The retail market in Beijing is quite different from Hong Kong and Shanghai – still international but with more of a Chinese flavour. In our final post from China, Barry Knight, Head of Retail, visits some of the city’s main shopping areas.
The final stop on my trip to China is Beijing. The city has four distinct shopping areas, three of which are very modern. The main shopping street here is called Wangfujing, which is a shorter version of London’s Oxford Street with a mix of good Chinese retailers and Western brands.
Of the cities I’ve visited, Beijing is certainly the one with a higher visibility of Chinese brands and it’s interesting to see the contrasts. Chinese retail strategy feels slightly less sophisticated than in the UK – perhaps giving UK retailers a competitive edge? – but with all the Western stores in such close proximity, they are adapting quickly.
Chinese retailers offer a different array of shops and it’s interesting to note that the stores are based around product category, seemingly irrespective of price. For example, one shop I went into just sold gifts, but the prices ranged from about £1.50 up to £75,000. So whereas we might classify shops as budget, high street or luxury, and then possibly sub-categorise by product, the Chinese tend to focus more on the product offering.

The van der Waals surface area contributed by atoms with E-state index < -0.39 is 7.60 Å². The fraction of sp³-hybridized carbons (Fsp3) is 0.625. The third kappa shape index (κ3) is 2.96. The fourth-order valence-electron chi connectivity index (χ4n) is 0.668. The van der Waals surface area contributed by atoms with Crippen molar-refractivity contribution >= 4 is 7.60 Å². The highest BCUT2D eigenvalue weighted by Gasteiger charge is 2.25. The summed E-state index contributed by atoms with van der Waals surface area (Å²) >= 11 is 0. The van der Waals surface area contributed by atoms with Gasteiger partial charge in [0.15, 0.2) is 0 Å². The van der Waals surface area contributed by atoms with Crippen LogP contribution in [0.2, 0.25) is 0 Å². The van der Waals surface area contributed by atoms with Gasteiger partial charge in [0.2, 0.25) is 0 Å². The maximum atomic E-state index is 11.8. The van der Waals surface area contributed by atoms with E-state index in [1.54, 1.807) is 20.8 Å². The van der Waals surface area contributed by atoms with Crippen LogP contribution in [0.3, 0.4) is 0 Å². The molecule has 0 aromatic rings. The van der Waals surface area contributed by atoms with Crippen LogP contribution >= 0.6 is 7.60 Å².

It’s also the first place in China where I have seen higher-end car dealerships alongside regular retailers. This may be explained by the fact that rents are lower in Beijing – compared with Shanghai or Hong Kong – perhaps because there is more space. As a result there are also a lot more open markets to see here.
The other main shopping district I visited was the hutongs area (pictured) in the old part of Beijing. Again the stores are a mix of UK and other Western brands and Chinese retailers, but the product ranges in store are very much focused on Chinese products – particularly things like silk, lace and porcelain – which I haven’t seen in the other cities I visited. So it is definitely important to consider location and the area you are targeting if opening a retail outlet in Beijing.
Although, as previously mentioned, the retail market is maturing rapidly – for example there are around 194 million online shoppers in China – because it is still a more immature market, stores such as bookshops and gaming and DVD stores are still doing well. Five years down the line I wonder whether those retailers will suffer the same fate as some of our well-known UK brands in those areas.
My trip has been informative and eye-opening, and I’m looking forward to talking to clients and contacts about the exciting opportunities available in China, the undoubted issues they would face and how we can help make entry into the market as seamless and successful as possible.
Head of Retail
For Grant Thornton UK LLP
T +44 (0)20 7865 2150
Image: (CC) Ivan Walsh
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